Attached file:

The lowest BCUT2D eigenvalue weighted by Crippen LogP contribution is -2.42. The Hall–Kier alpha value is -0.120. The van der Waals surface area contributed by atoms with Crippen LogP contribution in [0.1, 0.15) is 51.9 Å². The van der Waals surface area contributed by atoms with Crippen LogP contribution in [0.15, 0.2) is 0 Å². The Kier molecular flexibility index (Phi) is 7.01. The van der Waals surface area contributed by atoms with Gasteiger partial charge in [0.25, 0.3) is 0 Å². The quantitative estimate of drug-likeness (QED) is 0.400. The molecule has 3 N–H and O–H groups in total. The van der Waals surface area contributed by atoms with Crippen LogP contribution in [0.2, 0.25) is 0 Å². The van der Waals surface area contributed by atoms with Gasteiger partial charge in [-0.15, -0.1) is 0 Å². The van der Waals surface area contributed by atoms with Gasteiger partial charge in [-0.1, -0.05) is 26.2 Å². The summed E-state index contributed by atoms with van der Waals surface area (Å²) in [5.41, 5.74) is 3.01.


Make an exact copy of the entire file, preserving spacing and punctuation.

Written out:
The lowest BCUT2D eigenvalue weighted by Crippen LogP contribution is -2.42. The Hall–Kier alpha value is -0.120. The van der Waals surface area contributed by atoms with Crippen LogP contribution in [0.1, 0.15) is 51.9 Å². The van der Waals surface area contributed by atoms with Crippen LogP contribution in [0.15, 0.2) is 0 Å². The Kier molecular flexibility index (Phi) is 7.01. The van der Waals surface area contributed by atoms with Gasteiger partial charge in [0.25, 0.3) is 0 Å². The quantitative estimate of drug-likeness (QED) is 0.400. The molecule has 3 N–H and O–H groups in total. The van der Waals surface area contributed by atoms with Crippen LogP contribution in [0.2, 0.25) is 0 Å². The van der Waals surface area contributed by atoms with Gasteiger partial charge in [-0.15, -0.1) is 0 Å². The van der Waals surface area contributed by atoms with Gasteiger partial charge in [-0.1, -0.05) is 26.2 Å². The summed E-state index contributed by atoms with van der Waals surface area (Å²) in [5.41, 5.74) is 3.01.